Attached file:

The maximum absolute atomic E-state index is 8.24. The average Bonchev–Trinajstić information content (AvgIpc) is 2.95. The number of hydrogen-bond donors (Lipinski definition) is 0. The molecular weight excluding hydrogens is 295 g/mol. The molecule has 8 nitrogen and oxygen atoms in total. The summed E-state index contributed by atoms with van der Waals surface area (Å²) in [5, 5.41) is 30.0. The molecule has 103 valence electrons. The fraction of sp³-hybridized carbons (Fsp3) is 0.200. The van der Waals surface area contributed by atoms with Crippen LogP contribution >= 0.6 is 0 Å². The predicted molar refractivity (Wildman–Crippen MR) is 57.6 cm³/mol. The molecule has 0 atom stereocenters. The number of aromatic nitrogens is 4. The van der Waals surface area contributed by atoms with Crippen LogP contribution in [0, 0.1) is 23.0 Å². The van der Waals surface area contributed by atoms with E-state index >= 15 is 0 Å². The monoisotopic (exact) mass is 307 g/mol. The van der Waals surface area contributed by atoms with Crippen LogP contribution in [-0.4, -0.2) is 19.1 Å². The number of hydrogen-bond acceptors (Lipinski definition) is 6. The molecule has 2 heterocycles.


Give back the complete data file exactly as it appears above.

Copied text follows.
The maximum absolute atomic E-state index is 8.24. The average Bonchev–Trinajstić information content (AvgIpc) is 2.95. The number of hydrogen-bond donors (Lipinski definition) is 0. The molecular weight excluding hydrogens is 295 g/mol. The molecule has 8 nitrogen and oxygen atoms in total. The summed E-state index contributed by atoms with van der Waals surface area (Å²) in [5, 5.41) is 30.0. The molecule has 103 valence electrons. The fraction of sp³-hybridized carbons (Fsp3) is 0.200. The van der Waals surface area contributed by atoms with Crippen LogP contribution >= 0.6 is 0 Å². The predicted molar refractivity (Wildman–Crippen MR) is 57.6 cm³/mol. The molecule has 0 atom stereocenters. The number of aromatic nitrogens is 4. The van der Waals surface area contributed by atoms with Crippen LogP contribution in [0, 0.1) is 23.0 Å². The van der Waals surface area contributed by atoms with E-state index >= 15 is 0 Å². The monoisotopic (exact) mass is 307 g/mol. The van der Waals surface area contributed by atoms with Crippen LogP contribution in [-0.4, -0.2) is 19.1 Å². The number of hydrogen-bond acceptors (Lipinski definition) is 6. The molecule has 2 heterocycles.